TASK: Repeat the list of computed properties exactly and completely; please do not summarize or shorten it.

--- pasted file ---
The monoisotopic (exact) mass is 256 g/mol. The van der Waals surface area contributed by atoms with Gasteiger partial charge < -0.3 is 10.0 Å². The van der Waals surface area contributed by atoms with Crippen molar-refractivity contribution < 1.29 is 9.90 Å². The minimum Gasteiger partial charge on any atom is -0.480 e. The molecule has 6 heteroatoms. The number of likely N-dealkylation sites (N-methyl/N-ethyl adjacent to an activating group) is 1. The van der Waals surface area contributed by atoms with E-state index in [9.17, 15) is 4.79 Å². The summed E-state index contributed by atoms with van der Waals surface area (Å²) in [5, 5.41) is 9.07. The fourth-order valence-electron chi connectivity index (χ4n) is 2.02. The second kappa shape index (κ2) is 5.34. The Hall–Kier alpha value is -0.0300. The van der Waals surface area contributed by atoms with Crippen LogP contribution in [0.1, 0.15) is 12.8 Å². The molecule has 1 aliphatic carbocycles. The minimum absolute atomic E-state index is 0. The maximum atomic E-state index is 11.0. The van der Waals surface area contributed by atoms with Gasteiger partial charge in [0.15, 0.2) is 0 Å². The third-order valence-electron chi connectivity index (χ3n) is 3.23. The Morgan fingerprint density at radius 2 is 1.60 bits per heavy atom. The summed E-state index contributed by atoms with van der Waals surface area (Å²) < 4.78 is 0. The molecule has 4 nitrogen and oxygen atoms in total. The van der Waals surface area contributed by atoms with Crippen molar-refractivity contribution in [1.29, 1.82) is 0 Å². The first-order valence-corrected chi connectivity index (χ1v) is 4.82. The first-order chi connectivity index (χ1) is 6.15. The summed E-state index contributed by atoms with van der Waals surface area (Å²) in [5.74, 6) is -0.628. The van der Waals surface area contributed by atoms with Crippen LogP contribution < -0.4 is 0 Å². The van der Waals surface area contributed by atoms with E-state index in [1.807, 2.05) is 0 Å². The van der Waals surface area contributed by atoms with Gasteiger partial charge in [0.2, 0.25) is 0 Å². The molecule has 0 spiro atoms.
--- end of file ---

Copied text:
The monoisotopic (exact) mass is 256 g/mol. The van der Waals surface area contributed by atoms with Gasteiger partial charge < -0.3 is 10.0 Å². The van der Waals surface area contributed by atoms with Crippen molar-refractivity contribution < 1.29 is 9.90 Å². The minimum Gasteiger partial charge on any atom is -0.480 e. The molecule has 6 heteroatoms. The number of likely N-dealkylation sites (N-methyl/N-ethyl adjacent to an activating group) is 1. The van der Waals surface area contributed by atoms with E-state index in [9.17, 15) is 4.79 Å². The summed E-state index contributed by atoms with van der Waals surface area (Å²) in [5, 5.41) is 9.07. The fourth-order valence-electron chi connectivity index (χ4n) is 2.02. The second kappa shape index (κ2) is 5.34. The Hall–Kier alpha value is -0.0300. The van der Waals surface area contributed by atoms with Crippen LogP contribution in [0.1, 0.15) is 12.8 Å². The molecule has 1 aliphatic carbocycles. The minimum absolute atomic E-state index is 0. The maximum atomic E-state index is 11.0. The van der Waals surface area contributed by atoms with Gasteiger partial charge in [0.15, 0.2) is 0 Å². The third-order valence-electron chi connectivity index (χ3n) is 3.23. The Morgan fingerprint density at radius 2 is 1.60 bits per heavy atom. The summed E-state index contributed by atoms with van der Waals surface area (Å²) < 4.78 is 0. The molecule has 4 nitrogen and oxygen atoms in total. The van der Waals surface area contributed by atoms with Crippen molar-refractivity contribution in [1.29, 1.82) is 0 Å². The first-order valence-corrected chi connectivity index (χ1v) is 4.82. The first-order chi connectivity index (χ1) is 6.15. The summed E-state index contributed by atoms with van der Waals surface area (Å²) in [5.74, 6) is -0.628. The van der Waals surface area contributed by atoms with Crippen LogP contribution < -0.4 is 0 Å². The van der Waals surface area contributed by atoms with E-state index in [1.807, 2.05) is 0 Å². The van der Waals surface area contributed by atoms with Gasteiger partial charge in [0.2, 0.25) is 0 Å². The molecule has 0 spiro atoms.